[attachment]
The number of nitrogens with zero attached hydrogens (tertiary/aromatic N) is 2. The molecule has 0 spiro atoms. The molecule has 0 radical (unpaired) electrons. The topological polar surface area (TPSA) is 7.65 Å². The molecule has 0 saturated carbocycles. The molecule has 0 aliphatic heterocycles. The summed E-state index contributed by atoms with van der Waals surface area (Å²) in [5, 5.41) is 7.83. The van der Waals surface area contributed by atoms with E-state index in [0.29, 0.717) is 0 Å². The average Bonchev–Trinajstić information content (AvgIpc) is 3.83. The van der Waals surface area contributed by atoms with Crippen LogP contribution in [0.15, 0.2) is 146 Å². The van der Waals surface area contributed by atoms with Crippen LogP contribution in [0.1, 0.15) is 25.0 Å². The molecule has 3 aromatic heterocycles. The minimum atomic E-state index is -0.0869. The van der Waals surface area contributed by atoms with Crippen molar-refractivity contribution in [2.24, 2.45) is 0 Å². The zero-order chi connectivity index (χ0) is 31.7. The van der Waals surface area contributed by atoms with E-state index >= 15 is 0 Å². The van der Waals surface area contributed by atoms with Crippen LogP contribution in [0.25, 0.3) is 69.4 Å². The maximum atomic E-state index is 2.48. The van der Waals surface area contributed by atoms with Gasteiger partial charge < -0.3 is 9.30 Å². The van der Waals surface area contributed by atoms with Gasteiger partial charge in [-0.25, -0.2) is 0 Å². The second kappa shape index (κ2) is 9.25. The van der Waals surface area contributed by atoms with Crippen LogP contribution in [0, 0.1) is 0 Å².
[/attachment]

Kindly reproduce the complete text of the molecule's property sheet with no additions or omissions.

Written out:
The number of nitrogens with zero attached hydrogens (tertiary/aromatic N) is 2. The molecule has 0 spiro atoms. The molecule has 0 radical (unpaired) electrons. The topological polar surface area (TPSA) is 7.65 Å². The molecule has 0 saturated carbocycles. The molecule has 0 aliphatic heterocycles. The summed E-state index contributed by atoms with van der Waals surface area (Å²) in [5, 5.41) is 7.83. The van der Waals surface area contributed by atoms with E-state index in [0.29, 0.717) is 0 Å². The average Bonchev–Trinajstić information content (AvgIpc) is 3.83. The van der Waals surface area contributed by atoms with Crippen LogP contribution in [0.15, 0.2) is 146 Å². The van der Waals surface area contributed by atoms with Crippen LogP contribution in [0.1, 0.15) is 25.0 Å². The molecule has 3 aromatic heterocycles. The minimum atomic E-state index is -0.0869. The van der Waals surface area contributed by atoms with Crippen molar-refractivity contribution in [2.24, 2.45) is 0 Å². The zero-order chi connectivity index (χ0) is 31.7. The van der Waals surface area contributed by atoms with E-state index >= 15 is 0 Å². The van der Waals surface area contributed by atoms with Crippen LogP contribution in [0.25, 0.3) is 69.4 Å². The maximum atomic E-state index is 2.48. The van der Waals surface area contributed by atoms with Gasteiger partial charge < -0.3 is 9.30 Å². The van der Waals surface area contributed by atoms with Gasteiger partial charge in [-0.25, -0.2) is 0 Å². The second kappa shape index (κ2) is 9.25. The van der Waals surface area contributed by atoms with Crippen LogP contribution in [0, 0.1) is 0 Å².